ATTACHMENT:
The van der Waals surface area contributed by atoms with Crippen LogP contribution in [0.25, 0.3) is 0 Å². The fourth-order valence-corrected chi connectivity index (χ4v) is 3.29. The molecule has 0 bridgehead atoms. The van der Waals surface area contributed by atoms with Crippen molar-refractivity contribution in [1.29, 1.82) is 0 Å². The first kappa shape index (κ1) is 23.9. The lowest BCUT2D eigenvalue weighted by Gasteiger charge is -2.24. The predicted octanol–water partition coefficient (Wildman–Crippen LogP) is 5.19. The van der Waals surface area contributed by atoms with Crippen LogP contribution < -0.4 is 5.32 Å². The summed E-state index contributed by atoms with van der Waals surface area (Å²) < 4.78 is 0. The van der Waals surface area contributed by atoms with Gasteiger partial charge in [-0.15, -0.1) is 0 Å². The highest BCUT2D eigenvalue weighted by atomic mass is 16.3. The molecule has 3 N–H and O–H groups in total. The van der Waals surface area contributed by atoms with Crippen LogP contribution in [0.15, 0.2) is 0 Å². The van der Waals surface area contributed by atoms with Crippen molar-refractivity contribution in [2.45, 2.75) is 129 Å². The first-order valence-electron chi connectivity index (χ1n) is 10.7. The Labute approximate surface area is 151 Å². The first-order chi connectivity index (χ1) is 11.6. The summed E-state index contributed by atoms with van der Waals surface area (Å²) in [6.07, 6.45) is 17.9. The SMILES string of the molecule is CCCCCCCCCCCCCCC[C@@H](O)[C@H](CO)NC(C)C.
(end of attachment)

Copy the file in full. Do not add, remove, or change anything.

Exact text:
The van der Waals surface area contributed by atoms with Crippen LogP contribution in [0.25, 0.3) is 0 Å². The fourth-order valence-corrected chi connectivity index (χ4v) is 3.29. The molecule has 0 bridgehead atoms. The van der Waals surface area contributed by atoms with Crippen molar-refractivity contribution in [1.29, 1.82) is 0 Å². The first kappa shape index (κ1) is 23.9. The lowest BCUT2D eigenvalue weighted by Gasteiger charge is -2.24. The predicted octanol–water partition coefficient (Wildman–Crippen LogP) is 5.19. The van der Waals surface area contributed by atoms with Crippen LogP contribution < -0.4 is 5.32 Å². The summed E-state index contributed by atoms with van der Waals surface area (Å²) < 4.78 is 0. The van der Waals surface area contributed by atoms with Gasteiger partial charge in [-0.15, -0.1) is 0 Å². The highest BCUT2D eigenvalue weighted by atomic mass is 16.3. The molecule has 3 N–H and O–H groups in total. The van der Waals surface area contributed by atoms with Crippen LogP contribution in [0.15, 0.2) is 0 Å². The van der Waals surface area contributed by atoms with Crippen molar-refractivity contribution in [2.45, 2.75) is 129 Å². The first-order valence-electron chi connectivity index (χ1n) is 10.7. The Labute approximate surface area is 151 Å². The first-order chi connectivity index (χ1) is 11.6. The summed E-state index contributed by atoms with van der Waals surface area (Å²) in [6.07, 6.45) is 17.9. The SMILES string of the molecule is CCCCCCCCCCCCCCC[C@@H](O)[C@H](CO)NC(C)C.